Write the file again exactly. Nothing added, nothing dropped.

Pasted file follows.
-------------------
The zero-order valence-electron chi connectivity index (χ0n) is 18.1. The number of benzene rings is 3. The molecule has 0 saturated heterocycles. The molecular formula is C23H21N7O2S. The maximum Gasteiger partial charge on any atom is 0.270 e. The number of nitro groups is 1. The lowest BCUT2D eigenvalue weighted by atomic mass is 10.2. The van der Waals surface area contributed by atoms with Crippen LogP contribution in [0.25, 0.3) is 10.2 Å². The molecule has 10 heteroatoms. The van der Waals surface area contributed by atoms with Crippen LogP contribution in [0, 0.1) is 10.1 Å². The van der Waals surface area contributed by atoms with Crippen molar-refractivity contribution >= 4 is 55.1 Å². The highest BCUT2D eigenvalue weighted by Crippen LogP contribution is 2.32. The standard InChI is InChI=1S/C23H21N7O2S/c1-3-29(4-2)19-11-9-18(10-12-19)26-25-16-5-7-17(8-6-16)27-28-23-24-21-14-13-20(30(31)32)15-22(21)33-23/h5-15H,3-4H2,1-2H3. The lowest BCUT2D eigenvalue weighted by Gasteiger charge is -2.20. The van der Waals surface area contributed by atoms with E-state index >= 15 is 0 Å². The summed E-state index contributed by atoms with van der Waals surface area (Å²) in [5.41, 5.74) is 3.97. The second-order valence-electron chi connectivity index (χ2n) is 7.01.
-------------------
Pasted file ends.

The zero-order valence-electron chi connectivity index (χ0n) is 18.1. The number of benzene rings is 3. The molecule has 0 saturated heterocycles. The molecular formula is C23H21N7O2S. The maximum Gasteiger partial charge on any atom is 0.270 e. The number of nitro groups is 1. The lowest BCUT2D eigenvalue weighted by atomic mass is 10.2. The van der Waals surface area contributed by atoms with Crippen LogP contribution in [0.25, 0.3) is 10.2 Å². The molecule has 10 heteroatoms. The van der Waals surface area contributed by atoms with Crippen LogP contribution in [0, 0.1) is 10.1 Å². The van der Waals surface area contributed by atoms with Crippen molar-refractivity contribution >= 4 is 55.1 Å². The highest BCUT2D eigenvalue weighted by Crippen LogP contribution is 2.32. The standard InChI is InChI=1S/C23H21N7O2S/c1-3-29(4-2)19-11-9-18(10-12-19)26-25-16-5-7-17(8-6-16)27-28-23-24-21-14-13-20(30(31)32)15-22(21)33-23/h5-15H,3-4H2,1-2H3. The lowest BCUT2D eigenvalue weighted by Gasteiger charge is -2.20. The van der Waals surface area contributed by atoms with E-state index >= 15 is 0 Å². The summed E-state index contributed by atoms with van der Waals surface area (Å²) in [5.41, 5.74) is 3.97. The second-order valence-electron chi connectivity index (χ2n) is 7.01.